Julian Castro to announce 2020 presidential campaign decision

Julian Castro

Julian Castro

Former Obama Cabinet member Julian Castro joined the 2020 presidential race Saturday as the rush of Democrats making early moves to challenge President Donald Trump accelerates, while anticipation grows around bigger names still considering a White House run.

At a time when the federal government has been partly shut down as Trump demands funds to build a wall on the Mexican border, Castro sounded a contrasting message. "Yes, there are serious issues that need to be addressed in our broken immigration system, but seeking asylum is a legal right, and the cruel policies of this administration are doing real harm and damage".

"We have to have border security, but there's a smart and humane way to do is", he said.

"There is no way in hell that caging babies is a smart or a right or good way to do it".

"We say no to building a wall and say yes to building community", he said, to roars from the crowd.

Castro's personal story, along with that of his twin brother, Joaquin, has been central to his rise on the national stage and made up the bulk of his 2012 convention speech.

Castro also decried police violence toward African Americans, particularly compared with how authorities handled Dylann Roof, a white supremacist who murdered nine black parishioners at a church in Charleston, South Carolina three years ago.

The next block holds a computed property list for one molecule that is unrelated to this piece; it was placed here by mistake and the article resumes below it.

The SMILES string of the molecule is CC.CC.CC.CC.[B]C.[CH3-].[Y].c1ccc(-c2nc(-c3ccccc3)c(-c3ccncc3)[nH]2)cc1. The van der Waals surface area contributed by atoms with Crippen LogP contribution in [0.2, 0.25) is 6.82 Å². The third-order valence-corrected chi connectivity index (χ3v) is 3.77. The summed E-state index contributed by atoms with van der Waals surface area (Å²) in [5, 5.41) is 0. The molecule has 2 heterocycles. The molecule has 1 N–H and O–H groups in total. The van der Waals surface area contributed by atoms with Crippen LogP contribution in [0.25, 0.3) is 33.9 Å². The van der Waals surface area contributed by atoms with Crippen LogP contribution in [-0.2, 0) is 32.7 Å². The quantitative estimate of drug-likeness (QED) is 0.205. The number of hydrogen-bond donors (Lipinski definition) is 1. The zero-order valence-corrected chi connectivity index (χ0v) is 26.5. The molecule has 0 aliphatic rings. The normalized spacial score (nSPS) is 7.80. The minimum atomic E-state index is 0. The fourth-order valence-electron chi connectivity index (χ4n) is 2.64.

"Today we're falling backwards instead of moving forward", he said.

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At 44, Castro will be one of the youngest candidates, a generation younger than potential competitors like Senators Bernie Sanders, 77, and Elizabeth Warren, 69, as well as former Vice President Joe Biden, 76. If he had a disappointment, he said, it was that is grandmother, who died when he was younger, could not be there to see him. Kamala Harris and New Jersey Sen. Former Rep. Beto O'Rourke, who narrowly lost a Senate bid past year, is also weighing a run and has been on the rise in very early polls.

He might not even be the frontrunner in his home state, which became immersed with Betomania in 2018 when Democratic Rep. Beto O'Rourke ran a solid campaign for U.S. Senator against Republican incumbent Ted Cruz.

Castro may not be the only Texan in the race, however.

But Castro, who has repeatedly dismissed talk that an O'Rourke candidacy would complicate his own chances, has framed the neighborhood and his upbringing as the story of an underdog.

National Democrats, looking to develop young Hispanic leaders and make inroads in that critical election demographic, began mentioning Castro as a budding star. He has always been viewed as a rising star in the Democratic Party since he first landed on the national scene by delivering the keynote speech for President Barack Obama at the 2012 Democratic National Convention. Two years later, President Barack Obama picked him to lead the Department of Housing and Urban Development. From 2014-2017 he served as the HUD secretary under Obama, and was a top pick to be Hillary Clinton's running mate in 2016 before Tim Kaine was tapped.

In his hometown San Antonio on Saturday, Castro is launching his campaign for president, hoping to outrun a potential large and diverse field of Democratic Party contenders.

Castro launched an exploratory committee for a potential campaign on December 12, citing a platform built on opportunity, education, housing, health care, immigration and the environment.

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